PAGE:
In terms of the characters in the film, I’m not sure they arrive at that point. At the end of the film, the church bell is tolling, which for me connotes death–the end of a relationship. On the other hand, it could also signify the realization that the relationship is less than ideal, but the characters have a choice in how to handle this. (This angle seems less persuasive to me–at least in terms of the the fate of the characters’ relationship.)

    I should mention one last thing–namely, the nature of the relationship between the two main characters. Were there really married or not? My sense is that the film condenses and depicts a fifteen year relationship in a quasi-mystical way. When the two characters meet at the art shop initially, that represents the beginning of the relationship. But at the cafe, the relationship experiences a metamorphosis, fast forwarding the relationship by fifteen years. The elderly barista, who mistakes them for a married couple, seems to be the impetus behind this. To me, what happens in the film between the characters is just a representation of a relationship over several years, albeit in a condense and unusual way.


    Here are some other comments by Kiarostami from that interview that are worth reading:

    Someone once said that love is the result of misunderstanding. We go in search of misunderstanding. When we’re in agreement, when we truly understand one another, that’s when love comes to an end. We attribute all goodness to the person and fall in love with them. And of course we arrive at an unsatisfying truth, because we don’t want to know the truth, that when we understand each other, love ends. So in a sense, yes, love is a result of misunderstanding. When we don’t understand someone, we fall in love with them. When we realize that individual’s truth, we say they weren’t who we thought. So love is nothing but an illusion. Fortunately we have this capacity. Otherwise, there would be only one original. And everyone would fall in love with him or her.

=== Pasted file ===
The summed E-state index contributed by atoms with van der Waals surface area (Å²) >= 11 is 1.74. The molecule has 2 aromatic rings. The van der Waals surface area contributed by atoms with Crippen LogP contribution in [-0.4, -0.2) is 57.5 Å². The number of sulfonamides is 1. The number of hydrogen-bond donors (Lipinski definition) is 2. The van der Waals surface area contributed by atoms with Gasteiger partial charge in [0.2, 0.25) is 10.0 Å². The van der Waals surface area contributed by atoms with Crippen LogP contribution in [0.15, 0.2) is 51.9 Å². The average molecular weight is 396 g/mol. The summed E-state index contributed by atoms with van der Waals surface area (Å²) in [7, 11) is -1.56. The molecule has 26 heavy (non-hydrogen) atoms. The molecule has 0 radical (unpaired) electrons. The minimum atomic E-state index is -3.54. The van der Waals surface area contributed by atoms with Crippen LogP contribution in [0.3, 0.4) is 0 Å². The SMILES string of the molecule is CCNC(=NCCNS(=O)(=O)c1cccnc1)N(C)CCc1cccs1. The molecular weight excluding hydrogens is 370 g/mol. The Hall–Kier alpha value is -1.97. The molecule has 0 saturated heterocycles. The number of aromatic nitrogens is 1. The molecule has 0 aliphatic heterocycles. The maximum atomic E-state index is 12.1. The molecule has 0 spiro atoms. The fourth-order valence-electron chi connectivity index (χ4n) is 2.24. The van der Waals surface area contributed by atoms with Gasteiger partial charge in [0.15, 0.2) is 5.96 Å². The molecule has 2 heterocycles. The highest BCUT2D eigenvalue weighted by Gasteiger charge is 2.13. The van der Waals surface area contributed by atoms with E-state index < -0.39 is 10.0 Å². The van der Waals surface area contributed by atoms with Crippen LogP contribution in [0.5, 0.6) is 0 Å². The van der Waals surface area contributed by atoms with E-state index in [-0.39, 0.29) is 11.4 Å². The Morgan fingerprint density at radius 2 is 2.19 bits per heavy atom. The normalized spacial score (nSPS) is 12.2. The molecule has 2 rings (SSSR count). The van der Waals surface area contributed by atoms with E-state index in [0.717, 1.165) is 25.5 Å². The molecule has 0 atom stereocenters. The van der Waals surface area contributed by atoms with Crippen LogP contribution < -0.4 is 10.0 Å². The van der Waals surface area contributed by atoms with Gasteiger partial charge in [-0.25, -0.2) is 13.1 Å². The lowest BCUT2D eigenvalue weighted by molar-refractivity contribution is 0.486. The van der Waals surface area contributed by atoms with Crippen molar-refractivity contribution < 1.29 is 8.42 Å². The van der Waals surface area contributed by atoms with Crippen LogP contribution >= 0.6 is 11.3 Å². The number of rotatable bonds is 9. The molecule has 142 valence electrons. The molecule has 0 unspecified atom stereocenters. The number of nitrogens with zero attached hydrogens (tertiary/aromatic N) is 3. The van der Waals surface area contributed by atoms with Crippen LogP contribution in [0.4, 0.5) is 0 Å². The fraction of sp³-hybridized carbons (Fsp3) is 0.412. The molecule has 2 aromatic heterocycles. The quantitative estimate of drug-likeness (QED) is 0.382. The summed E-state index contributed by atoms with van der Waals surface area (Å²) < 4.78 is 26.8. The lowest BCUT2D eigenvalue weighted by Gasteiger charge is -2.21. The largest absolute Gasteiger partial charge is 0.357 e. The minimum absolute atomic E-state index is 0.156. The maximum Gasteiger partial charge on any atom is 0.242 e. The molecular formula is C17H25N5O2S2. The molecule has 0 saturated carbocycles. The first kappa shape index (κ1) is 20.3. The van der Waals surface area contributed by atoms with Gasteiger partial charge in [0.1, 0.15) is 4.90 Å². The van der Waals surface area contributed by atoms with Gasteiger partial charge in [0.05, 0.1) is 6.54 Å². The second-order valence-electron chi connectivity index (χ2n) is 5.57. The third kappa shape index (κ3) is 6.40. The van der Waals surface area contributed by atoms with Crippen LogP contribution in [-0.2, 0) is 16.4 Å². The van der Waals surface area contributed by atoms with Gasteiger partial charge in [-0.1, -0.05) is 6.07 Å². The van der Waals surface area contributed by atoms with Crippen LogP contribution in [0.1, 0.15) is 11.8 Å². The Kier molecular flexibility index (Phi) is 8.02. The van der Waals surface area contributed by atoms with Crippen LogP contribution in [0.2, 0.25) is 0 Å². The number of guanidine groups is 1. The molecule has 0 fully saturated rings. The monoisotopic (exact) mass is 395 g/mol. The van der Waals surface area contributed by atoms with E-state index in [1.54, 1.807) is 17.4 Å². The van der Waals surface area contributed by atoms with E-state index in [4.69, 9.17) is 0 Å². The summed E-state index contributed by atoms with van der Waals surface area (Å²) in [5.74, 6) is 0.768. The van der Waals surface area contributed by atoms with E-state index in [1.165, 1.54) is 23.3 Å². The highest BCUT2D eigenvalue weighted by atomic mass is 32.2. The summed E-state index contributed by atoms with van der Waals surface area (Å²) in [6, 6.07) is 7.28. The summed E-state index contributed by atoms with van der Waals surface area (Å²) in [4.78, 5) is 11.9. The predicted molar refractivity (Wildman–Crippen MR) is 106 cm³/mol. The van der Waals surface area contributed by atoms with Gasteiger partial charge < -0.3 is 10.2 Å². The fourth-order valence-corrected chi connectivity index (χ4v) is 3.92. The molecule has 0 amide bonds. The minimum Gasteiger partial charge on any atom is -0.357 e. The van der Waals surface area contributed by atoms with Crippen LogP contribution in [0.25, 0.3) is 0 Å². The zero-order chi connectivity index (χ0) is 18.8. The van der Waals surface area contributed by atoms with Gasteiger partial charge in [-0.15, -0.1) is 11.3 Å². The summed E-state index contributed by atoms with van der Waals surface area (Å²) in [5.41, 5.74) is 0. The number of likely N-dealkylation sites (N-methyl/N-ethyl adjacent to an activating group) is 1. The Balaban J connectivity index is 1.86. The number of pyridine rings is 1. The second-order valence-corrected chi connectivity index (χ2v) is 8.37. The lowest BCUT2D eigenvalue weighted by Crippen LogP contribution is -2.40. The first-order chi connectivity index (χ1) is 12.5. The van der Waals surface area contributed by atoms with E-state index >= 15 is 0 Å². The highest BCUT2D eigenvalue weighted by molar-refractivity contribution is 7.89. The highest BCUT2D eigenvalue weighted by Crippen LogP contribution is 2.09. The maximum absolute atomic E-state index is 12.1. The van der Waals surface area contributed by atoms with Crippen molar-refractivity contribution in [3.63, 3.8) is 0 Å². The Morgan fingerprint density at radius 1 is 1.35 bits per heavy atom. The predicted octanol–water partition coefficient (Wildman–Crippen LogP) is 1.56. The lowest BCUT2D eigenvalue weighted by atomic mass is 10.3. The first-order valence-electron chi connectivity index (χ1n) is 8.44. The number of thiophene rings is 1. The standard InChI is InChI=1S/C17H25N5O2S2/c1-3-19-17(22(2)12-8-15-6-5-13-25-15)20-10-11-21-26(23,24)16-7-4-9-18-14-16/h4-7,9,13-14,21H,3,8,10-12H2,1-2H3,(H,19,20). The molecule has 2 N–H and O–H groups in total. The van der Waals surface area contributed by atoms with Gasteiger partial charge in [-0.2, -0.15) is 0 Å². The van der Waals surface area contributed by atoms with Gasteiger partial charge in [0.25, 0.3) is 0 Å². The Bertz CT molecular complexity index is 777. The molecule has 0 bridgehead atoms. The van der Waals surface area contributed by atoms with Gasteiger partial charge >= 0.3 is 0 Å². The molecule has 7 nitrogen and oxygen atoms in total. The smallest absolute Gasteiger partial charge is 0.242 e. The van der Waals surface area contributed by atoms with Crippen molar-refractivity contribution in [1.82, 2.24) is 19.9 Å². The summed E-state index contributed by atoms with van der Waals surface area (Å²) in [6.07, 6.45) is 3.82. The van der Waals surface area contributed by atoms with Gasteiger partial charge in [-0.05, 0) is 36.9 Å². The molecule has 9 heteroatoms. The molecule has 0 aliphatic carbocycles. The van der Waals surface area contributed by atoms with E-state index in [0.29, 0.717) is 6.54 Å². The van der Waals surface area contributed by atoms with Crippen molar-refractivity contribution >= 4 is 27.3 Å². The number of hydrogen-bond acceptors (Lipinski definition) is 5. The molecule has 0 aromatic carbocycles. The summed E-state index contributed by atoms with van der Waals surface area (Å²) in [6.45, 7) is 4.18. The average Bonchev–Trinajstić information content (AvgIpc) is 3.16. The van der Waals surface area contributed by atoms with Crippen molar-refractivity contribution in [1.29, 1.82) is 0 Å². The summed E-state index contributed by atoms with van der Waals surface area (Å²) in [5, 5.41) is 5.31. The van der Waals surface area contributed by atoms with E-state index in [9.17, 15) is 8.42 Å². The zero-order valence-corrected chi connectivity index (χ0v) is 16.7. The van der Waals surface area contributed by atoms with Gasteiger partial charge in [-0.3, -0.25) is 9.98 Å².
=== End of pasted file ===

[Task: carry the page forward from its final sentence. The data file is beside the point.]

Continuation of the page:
I’m not sure if the English translation was faulty, but I would express the above in a slightly different way. In the beginning of a relationship, we don’t “misunderstand” someone so much as we don’t fully know them–not who they really are. Generally, it’s not possible. Only time and real life experiences we reveal this. Because of this, having a more romanticized and idealized image of the person is much easier. And yes this can (or does) contribute to falling in love with the person.

    On a related note, I think there’s a different tack that one could employ, when seeking a romantic relationship. First, one could actually attempt to minimize romantic factors initially–the factors that really can distort one’s perception of the person–and instead seek to understand a person well and then identify whether or not one enjoys and respects that person, as well as shares some core values. In other words, try to find and develop a good friendship–someone who would enjoy being with even if they were not physically attractive. This approach bases the relationship on something that seems more substantive and less volatile. The factors that make a relationship romantic are generally more volatile and transitory. Therefore, a relationship not based on these factors has a better chance of enduring and satisfying both people.

    Having said this, the approach is not fool proof. One still can deceive one’s self about the other person. And knowing who the person is, initially, can be extremely difficult. (A longer courting period might be helpful.) The factors that served as a foundation for the friendship may have been illusory or could even change over time. In that case, the friendship may dissolve,and the couple could experience a similar type of dissatisfaction as a relationship based on romance.